The Freedom of Information Act (FOIA) may need amending to account for the growing public sector use of cloud-based communication tools, the Information Commissioner’s Office (ICO) has warned.
The data protection watchdog said the use of online data-sharing tools, such as Slack, by public authorities raises a number of “complicated and novel issues” about how such organisations are expected to meet their FOIA obligations and maintain their records.
“The commissioner [Elizabeth Denham] will consider the wider implications for government and the public sector more generally, and whether further guidance is required. She may also consult with the National Archives about the records managements issues arising,” the ICO said.
The admission is in response to a long-running dispute between an unknown individual and the Cabinet Office, prompted by the former party submitting a freedom of information (FOI) request in August 2016, demanding access to all of the information held on the “UK Government Digital” Slack channel.
“This should include messages in both public and private channels, private messages, files shared, archived channels and message edit and deletion logs,” the August 2016 request read.
“As this Slack is used across government departments, I would ask each user to be listed alongside their relevant department and, where possible, job role, including where their name has been redacted.”
The Cabinet Office initially batted away the query in September 2016, claiming no information falling in the scope of the request is held on FOIA grounds because Slack is not used in an “official capacity”, the ICO decision notice stated.
The complainant challenged the Cabinet Office on this claim, and requested an internal review into its response to the FOI request, on the basis the Slack channel is publicly referenced on government blogs as a tool used by the Government Digital Service (GDS) and others.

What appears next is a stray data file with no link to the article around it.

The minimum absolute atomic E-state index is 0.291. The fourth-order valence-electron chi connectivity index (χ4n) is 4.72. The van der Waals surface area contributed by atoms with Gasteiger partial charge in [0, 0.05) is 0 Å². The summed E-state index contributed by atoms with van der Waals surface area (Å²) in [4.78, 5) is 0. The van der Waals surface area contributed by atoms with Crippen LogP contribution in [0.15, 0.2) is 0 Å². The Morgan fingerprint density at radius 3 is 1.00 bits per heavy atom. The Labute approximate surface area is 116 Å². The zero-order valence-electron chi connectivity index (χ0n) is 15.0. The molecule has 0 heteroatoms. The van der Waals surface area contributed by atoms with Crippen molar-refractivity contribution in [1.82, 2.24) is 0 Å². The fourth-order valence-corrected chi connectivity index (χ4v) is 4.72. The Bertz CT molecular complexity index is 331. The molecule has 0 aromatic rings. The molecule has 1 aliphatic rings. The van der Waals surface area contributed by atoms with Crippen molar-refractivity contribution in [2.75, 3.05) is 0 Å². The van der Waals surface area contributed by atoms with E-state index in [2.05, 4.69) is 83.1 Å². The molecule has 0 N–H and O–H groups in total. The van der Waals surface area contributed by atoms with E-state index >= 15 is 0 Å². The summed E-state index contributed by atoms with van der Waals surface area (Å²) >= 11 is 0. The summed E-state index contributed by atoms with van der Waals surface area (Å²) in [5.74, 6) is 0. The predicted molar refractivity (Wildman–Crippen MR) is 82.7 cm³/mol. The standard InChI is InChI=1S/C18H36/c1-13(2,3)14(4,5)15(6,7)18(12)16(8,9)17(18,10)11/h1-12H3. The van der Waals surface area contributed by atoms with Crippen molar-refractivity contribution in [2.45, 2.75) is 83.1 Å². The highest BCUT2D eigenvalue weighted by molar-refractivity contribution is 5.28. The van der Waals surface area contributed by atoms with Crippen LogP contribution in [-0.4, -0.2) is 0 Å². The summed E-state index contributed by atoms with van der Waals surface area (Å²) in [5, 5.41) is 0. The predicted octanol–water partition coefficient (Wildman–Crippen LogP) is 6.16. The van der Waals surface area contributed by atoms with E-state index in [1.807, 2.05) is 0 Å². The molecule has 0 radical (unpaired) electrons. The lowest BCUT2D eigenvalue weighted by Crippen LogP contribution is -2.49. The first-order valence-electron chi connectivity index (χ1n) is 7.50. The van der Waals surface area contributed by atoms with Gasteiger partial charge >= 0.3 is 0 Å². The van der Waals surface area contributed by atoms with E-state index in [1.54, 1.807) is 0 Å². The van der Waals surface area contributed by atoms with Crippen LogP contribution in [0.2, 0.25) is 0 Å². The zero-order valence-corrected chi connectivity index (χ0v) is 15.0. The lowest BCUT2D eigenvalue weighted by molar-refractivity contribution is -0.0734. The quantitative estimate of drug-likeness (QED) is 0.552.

A follow-on complaint in February 2017 was submitted to the ICO about the Cabinet Office’s handing of the original request, during which the department conceded that some of the information the complainant asked for did fall under the scope of FOIA.
However, it considered the request to be “vexatious” and responding to it would be “unduly burdensome” for the organisation, given the Slack channel contained around 85,000 public messages at this time, with 400 new ones being generated every 24 hours by its users.
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The ICO investigation has seen the organisation support the Cabinet Office’s decision not to respond to the request, and backs the classification of the request as “vexatious”, in a decision notice dated 26 July 2017.
This is the first time the ICO has been brought in to investigate an FOI response to a request regarding information stored on Slack, and the case highlights the complications these tools can bring to organisations when it comes to fulfilling their legislative responsibilities, the notice stated.
“The commissioner recognises that public authorities’ use of cloud-based communication tools, such as Slack, raise a number of complicated and novel issues in respect of compliance with the requirements of FOIA, including wider issues related to records management,” the notice read.